Also present were rocks in which attempts had been made to drill holes, sometimes successfully, and rocks that had been used for grinding ochre and rocks containing manganese dioxide (which can give brown or black colours). Neither of these rocks were available locally. The use of these is unknown but it strongly suggests the use to express status through self-decoration.

Thus it appears that innovation, standardization and the development of cognitive abilities were well underway 300,000 years ago. Further, the presence of large amounts of materials only available from distant sources suggests either procurement or trade over quite extended distances. Further, there were at least six of these distant sources. Extended social networks are common amongst hunter-gatherer societies, as they are a useful adaptation to unpredictable environments, and the new ability to stone-tip their hunting weapons would make larger-scale social relationships desirable. It would also help to ensure genetic diversity when finding mates.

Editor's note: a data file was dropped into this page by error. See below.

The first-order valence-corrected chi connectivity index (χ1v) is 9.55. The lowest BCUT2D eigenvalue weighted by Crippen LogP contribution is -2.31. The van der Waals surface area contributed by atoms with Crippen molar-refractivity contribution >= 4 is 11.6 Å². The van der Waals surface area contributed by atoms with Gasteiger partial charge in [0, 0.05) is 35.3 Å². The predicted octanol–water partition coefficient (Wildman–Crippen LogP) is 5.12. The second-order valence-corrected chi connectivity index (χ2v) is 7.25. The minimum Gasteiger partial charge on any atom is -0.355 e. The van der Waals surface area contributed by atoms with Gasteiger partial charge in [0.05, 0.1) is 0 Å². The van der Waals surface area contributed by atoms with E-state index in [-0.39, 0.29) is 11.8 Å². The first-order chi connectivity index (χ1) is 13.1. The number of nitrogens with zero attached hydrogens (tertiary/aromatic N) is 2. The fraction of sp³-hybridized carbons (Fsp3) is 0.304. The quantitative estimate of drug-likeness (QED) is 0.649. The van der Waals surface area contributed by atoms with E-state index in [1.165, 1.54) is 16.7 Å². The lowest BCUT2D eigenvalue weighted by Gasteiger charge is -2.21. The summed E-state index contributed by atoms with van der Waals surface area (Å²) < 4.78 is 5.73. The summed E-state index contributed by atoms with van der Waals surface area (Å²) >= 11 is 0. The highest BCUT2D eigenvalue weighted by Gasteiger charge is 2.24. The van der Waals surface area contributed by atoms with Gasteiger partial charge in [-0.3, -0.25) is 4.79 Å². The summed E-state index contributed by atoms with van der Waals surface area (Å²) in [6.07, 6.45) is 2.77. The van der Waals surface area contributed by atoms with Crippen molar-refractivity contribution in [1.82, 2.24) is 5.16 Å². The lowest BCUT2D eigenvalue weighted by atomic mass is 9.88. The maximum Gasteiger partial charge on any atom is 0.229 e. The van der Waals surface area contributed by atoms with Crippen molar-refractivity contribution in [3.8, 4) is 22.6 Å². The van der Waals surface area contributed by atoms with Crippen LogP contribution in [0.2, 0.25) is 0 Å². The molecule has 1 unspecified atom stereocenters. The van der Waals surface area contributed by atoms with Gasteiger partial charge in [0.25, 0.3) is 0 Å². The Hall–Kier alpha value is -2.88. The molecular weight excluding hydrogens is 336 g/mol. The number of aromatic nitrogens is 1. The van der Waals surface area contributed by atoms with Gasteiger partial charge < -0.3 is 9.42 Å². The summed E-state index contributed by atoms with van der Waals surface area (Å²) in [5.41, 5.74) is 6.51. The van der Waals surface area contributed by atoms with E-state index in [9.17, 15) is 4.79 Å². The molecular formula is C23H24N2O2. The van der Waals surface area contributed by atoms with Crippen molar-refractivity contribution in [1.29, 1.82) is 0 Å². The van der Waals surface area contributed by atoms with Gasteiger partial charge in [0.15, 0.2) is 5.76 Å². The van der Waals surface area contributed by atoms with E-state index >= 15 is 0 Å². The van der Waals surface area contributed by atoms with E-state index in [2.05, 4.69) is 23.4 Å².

Accordingly, we might now consider that the start towards technology was made at least 300,000 years ago. The idea of making fine stone flakes and securing them to the tip of a spear may not seem a great advance to us, but then it was because it permitted far more efficient hunting. Interestingly, the fossil evidence is also that it was around this time that brain size started to increase. It was a long road, but every journey has to start with the first step, and while this would not be the first such step, it was probably the start of more decisive steps.